Many people are use social media platforms to negotiate a number of transactions and the question arises whether the exchange of these messages can be recognised in our law as enforceable contracts.
In this day and age, it is rare to find a person not using at least one of the many social media platforms available. Whether it is WhatsApp, Facebook, Twitter or LinkedIn, the modernised world we live in today enables instant access to information and with that, instant messaging services on these social media platforms become a common place for parties to transact.
In light of this, many people are using these social media platforms to negotiate a number of transactions and the question which arises is whether the exchange of these messages can be recognised in our law as enforceable contracts.
In South Africa and as a general rule, there are no prescribed legislative formalities for the conclusion of a contract. All that our common law requires for a contract to be valid is for there to be (i) an offer and acceptance between two or more parties; (ii) consensus or "the meeting of the minds" on the terms of the contract; (iii) intention to abide by the obligations of the contract; (iv) contractual capacity to act; (v) formalities in certain instances; and (vi) that the contract must be legal/lawful in South Africa.
In December last year, our Supreme Court of Appeal (SCA) (in Kgopana v Matlala (1081/2018)  ZASCA 174 (2 December 2019)) was required to determine whether a WhatsApp message sent by a man to the mother of one of his children constituted a valid and enforceable contract. In the WhatsApp message, the man indicated that he would pay each of his children R1 million if he won the national lotto. When the appellant (the mother of the man's child) found out that he had in actual fact won R20 814 582,00 in the national lotto, she relied on the WhatsApp message as an enforceable contract and claimed payment of the R1 million for her minor child.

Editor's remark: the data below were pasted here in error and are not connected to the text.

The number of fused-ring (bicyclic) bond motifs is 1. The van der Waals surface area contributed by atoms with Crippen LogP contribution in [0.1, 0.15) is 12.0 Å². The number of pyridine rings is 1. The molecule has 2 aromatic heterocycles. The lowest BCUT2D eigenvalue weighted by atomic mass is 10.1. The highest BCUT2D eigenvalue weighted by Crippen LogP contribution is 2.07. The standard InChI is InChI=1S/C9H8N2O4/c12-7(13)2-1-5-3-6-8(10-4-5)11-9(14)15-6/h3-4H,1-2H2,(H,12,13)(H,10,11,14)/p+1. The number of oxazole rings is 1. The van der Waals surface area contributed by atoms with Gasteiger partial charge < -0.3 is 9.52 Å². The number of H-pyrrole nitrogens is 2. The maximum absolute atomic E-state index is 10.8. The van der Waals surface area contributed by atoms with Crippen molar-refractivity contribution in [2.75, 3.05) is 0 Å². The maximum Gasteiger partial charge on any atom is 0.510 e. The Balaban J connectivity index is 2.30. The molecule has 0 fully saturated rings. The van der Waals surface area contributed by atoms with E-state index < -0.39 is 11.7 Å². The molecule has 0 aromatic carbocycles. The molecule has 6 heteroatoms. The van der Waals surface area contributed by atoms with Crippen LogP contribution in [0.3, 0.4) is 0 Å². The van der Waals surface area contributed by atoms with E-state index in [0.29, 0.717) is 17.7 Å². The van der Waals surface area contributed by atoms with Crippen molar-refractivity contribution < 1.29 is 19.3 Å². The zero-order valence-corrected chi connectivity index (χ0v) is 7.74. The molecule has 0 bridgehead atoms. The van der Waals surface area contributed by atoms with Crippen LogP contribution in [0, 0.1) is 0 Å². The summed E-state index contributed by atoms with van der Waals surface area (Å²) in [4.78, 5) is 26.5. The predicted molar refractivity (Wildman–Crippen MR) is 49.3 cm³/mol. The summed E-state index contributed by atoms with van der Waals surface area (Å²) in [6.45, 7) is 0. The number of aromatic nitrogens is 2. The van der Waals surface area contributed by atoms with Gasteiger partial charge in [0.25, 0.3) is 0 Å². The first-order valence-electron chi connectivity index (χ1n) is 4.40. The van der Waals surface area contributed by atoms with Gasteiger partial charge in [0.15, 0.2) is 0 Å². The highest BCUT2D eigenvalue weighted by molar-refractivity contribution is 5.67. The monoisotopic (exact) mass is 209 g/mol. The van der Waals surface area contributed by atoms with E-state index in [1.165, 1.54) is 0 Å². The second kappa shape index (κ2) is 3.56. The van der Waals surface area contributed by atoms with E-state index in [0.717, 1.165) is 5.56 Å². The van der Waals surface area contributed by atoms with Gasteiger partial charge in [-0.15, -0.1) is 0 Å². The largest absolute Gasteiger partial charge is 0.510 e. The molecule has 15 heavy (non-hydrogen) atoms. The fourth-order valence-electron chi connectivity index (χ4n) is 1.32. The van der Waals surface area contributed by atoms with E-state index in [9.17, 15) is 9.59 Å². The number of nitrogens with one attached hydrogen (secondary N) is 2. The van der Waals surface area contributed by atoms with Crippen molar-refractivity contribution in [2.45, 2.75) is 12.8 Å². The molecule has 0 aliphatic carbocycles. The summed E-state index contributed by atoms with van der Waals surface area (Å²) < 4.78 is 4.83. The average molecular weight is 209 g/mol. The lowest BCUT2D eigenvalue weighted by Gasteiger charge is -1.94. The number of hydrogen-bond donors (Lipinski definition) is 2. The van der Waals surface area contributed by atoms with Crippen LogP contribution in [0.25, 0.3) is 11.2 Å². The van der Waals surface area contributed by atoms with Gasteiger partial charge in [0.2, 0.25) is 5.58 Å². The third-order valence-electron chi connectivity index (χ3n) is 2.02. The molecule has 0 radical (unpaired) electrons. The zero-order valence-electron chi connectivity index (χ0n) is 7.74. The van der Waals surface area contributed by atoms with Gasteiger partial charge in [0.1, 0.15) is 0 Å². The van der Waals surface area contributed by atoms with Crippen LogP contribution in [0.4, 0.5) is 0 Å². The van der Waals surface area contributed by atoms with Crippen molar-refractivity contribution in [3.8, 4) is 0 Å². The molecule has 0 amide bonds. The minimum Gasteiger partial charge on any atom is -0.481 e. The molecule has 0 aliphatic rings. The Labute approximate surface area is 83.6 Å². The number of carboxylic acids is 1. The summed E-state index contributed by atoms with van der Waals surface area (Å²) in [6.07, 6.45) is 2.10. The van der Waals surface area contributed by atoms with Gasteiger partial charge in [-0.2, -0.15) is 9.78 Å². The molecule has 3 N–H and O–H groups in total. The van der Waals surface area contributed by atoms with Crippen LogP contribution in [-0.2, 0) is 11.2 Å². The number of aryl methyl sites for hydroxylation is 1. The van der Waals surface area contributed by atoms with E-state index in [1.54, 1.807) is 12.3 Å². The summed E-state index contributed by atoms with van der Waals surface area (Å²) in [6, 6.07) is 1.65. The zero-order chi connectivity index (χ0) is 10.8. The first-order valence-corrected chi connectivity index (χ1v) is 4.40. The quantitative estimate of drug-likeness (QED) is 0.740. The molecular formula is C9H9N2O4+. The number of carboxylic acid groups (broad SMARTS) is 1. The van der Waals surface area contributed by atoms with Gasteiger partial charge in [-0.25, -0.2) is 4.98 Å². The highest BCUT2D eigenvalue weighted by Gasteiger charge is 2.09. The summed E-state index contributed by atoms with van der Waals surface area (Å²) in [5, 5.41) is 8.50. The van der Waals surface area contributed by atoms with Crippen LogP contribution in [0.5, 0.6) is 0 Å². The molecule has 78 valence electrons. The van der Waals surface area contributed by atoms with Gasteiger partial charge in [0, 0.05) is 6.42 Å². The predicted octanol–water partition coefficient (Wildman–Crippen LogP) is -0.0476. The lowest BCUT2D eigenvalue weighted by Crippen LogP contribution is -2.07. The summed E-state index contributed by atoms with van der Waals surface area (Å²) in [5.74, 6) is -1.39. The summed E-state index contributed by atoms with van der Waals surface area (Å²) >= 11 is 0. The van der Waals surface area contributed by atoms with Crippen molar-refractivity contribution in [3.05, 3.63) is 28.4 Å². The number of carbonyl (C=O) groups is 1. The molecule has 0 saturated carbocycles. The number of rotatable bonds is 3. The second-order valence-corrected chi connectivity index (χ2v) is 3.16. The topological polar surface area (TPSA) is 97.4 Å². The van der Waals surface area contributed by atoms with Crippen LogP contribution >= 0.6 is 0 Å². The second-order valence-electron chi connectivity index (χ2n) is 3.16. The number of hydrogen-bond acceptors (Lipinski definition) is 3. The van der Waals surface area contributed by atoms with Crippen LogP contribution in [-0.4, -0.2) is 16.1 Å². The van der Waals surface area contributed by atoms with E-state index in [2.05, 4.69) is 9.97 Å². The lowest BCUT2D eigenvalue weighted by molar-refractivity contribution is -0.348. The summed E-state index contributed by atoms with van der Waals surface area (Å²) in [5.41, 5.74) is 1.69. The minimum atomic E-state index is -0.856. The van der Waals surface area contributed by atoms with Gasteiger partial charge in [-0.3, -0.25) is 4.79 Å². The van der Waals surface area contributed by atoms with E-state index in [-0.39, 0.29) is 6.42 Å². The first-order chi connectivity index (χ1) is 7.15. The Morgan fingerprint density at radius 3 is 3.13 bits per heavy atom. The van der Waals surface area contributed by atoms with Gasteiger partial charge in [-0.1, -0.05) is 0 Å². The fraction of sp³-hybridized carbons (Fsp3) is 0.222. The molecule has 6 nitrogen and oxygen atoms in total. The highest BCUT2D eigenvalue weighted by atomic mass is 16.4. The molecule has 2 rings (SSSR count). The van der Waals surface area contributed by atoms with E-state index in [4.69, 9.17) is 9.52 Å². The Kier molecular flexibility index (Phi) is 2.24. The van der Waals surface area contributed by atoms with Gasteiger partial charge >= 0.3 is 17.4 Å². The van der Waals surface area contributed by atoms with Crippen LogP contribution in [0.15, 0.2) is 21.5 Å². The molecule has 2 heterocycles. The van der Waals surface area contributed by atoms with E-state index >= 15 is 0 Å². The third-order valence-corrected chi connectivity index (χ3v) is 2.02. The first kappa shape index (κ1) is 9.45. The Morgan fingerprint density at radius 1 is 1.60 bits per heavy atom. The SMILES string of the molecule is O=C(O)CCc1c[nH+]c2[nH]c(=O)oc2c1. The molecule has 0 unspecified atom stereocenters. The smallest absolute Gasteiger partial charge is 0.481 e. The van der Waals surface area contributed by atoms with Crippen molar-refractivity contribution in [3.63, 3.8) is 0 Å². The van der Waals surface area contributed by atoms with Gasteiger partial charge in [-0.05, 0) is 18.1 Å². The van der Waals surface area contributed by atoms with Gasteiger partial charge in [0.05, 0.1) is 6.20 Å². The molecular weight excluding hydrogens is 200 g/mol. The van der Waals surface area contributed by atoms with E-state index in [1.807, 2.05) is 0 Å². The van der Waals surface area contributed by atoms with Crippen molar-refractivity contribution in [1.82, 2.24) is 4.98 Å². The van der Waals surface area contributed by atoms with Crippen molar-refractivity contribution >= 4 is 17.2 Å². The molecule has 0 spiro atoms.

Ultimately, the SCA held that the WhatsApp message did not contain an offer that could on acceptance thereof be converted into an enforceable agreement. The SCA held that the appellant subjectively had no intention to contract and the message did not suggest otherwise. Although the SCA in this matter ruled that a contract was not enforceable, WhatsApp and other social media platforms used as instant messaging forums can, and do, give rise to valid and enforceable contracts in certain instances. The same can be said if parties exchange emails.
It goes without saying that when using these platforms (and even email), it is necessary to exercise caution when doing so as your discussions with another party could potentially give rise to a binding legal obligation.
The content of this article is intended to provide a general guide to the subject matter. Specialist advice should be sought about your specific circumstances.